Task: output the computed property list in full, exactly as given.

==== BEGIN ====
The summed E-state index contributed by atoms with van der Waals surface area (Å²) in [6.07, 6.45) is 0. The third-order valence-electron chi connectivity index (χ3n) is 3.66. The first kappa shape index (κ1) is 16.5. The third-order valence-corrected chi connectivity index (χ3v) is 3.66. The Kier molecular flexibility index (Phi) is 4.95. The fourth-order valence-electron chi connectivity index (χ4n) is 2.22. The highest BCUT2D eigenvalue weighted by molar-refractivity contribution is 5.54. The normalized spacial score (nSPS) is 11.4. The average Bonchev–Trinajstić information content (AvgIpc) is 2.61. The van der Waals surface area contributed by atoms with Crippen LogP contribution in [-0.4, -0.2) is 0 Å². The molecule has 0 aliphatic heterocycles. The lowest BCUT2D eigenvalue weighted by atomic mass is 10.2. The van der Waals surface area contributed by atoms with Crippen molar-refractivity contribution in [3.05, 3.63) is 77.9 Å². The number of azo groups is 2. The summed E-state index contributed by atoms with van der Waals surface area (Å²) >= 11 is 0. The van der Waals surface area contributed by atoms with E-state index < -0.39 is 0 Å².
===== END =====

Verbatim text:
The summed E-state index contributed by atoms with van der Waals surface area (Å²) in [6.07, 6.45) is 0. The third-order valence-electron chi connectivity index (χ3n) is 3.66. The first kappa shape index (κ1) is 16.5. The third-order valence-corrected chi connectivity index (χ3v) is 3.66. The Kier molecular flexibility index (Phi) is 4.95. The fourth-order valence-electron chi connectivity index (χ4n) is 2.22. The highest BCUT2D eigenvalue weighted by molar-refractivity contribution is 5.54. The normalized spacial score (nSPS) is 11.4. The average Bonchev–Trinajstić information content (AvgIpc) is 2.61. The van der Waals surface area contributed by atoms with Crippen LogP contribution in [-0.4, -0.2) is 0 Å². The molecule has 0 aliphatic heterocycles. The lowest BCUT2D eigenvalue weighted by atomic mass is 10.2. The van der Waals surface area contributed by atoms with Crippen molar-refractivity contribution in [3.05, 3.63) is 77.9 Å². The number of azo groups is 2. The summed E-state index contributed by atoms with van der Waals surface area (Å²) >= 11 is 0. The van der Waals surface area contributed by atoms with E-state index < -0.39 is 0 Å².